State of the States
On August 7, Governor Pat McCrory signed Senate Bill 744, changing the workers’ compensation landscape in North Carolina by implementing the state’s first workers’ compensation pharmacy fee schedule. The pharmacy fee schedule language was added to the state’s budget bill (Senate Bill 744) as a late amendment on July 30, shortly before the bill’s passage on August 2. The fee schedule caps payment for prescription drugs dispensed to injured workers at 95% of the Average Wholesale Price (AWP), calculated on a per-unit basis as of the date of dispensing. Payment for physician-dispensed drugs is also capped at 95% of the AWP set by the original manufacturer of the drug, as identified by its National Drug Code (NDC). Claims for physician-dispensed drugs that do not include the original manufacturer’s NDC are limited to 100% of the AWP of the least expensive clinically equivalent drug. In addition, the bill limits reimbursement for physician-dispensed Schedule II and Schedule III controlled substances to an initial five-day supply for each physician who treats the injured worker, beginning with the worker’s initial treatment following injury. The pharmacy fee schedule became effective on August 7, 2014.
The North Carolina Industrial Commission is working toward adopting rules that will make some clarifications regarding the fee schedule. Healthesystems has provided input for that process.
The full text of Senate Bill 744 may be viewed at http://www.ncga.state.nc.us/Sessions/2013/Bills/Senate/PDF/S744v9.pdf (see page 148 for the pharmacy fee schedule language).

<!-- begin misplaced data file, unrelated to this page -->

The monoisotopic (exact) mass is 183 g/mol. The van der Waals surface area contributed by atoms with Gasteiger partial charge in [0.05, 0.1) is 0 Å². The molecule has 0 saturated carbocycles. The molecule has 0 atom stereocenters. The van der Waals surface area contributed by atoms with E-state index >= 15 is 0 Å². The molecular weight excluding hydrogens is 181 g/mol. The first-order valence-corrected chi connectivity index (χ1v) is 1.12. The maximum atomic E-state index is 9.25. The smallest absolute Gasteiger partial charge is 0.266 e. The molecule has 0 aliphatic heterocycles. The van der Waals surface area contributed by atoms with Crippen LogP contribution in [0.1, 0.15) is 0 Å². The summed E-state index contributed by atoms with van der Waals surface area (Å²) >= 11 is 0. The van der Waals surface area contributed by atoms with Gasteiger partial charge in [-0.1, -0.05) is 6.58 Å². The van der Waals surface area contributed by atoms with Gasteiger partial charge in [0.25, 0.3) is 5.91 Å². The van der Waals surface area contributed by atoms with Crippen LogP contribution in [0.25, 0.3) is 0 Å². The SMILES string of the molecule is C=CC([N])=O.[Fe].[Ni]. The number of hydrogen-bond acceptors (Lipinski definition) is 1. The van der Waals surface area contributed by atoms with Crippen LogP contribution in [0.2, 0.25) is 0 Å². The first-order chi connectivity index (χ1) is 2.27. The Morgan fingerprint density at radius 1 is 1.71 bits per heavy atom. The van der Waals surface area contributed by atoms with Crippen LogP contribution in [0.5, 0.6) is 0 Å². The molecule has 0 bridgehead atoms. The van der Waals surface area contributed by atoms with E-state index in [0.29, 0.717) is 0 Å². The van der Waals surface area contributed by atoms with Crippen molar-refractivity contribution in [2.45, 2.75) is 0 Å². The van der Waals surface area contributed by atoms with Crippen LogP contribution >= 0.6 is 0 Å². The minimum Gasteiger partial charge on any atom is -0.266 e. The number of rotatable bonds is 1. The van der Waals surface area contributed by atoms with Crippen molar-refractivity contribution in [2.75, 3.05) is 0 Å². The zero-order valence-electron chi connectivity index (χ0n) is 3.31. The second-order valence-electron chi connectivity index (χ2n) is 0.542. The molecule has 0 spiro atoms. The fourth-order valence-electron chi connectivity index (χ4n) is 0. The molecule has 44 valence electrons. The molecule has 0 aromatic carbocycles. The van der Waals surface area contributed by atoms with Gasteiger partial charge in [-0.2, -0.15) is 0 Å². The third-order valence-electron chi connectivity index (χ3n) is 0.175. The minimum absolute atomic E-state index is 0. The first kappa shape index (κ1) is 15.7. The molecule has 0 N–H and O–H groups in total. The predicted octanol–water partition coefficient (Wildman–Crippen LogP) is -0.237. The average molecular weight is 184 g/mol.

In July, the Industrial Commission of Arizona (ICA) released for public comment a first draft of a rule outlining a process for utilizing medical treatment guidelines. The ICA is required to develop state-specific, evidence-based treatment guidelines by the end of 2014 in accordance with Arizona Revised Statute § 23-1062.03. The ICA has indicated that new treatment guidelines would be mandatory for treating chronic pain or using opioids and would otherwise identify care that is generally considered reasonable. Carriers and self-insured employers would be required to pay for treatment and services defined as reasonable under the treatment guidelines, and no preauthorization would be required to ensure payment for such treatment and services. Providers could seek preauthorization in cases where treatment or services deviate from or are not addressed in the adopted guidelines.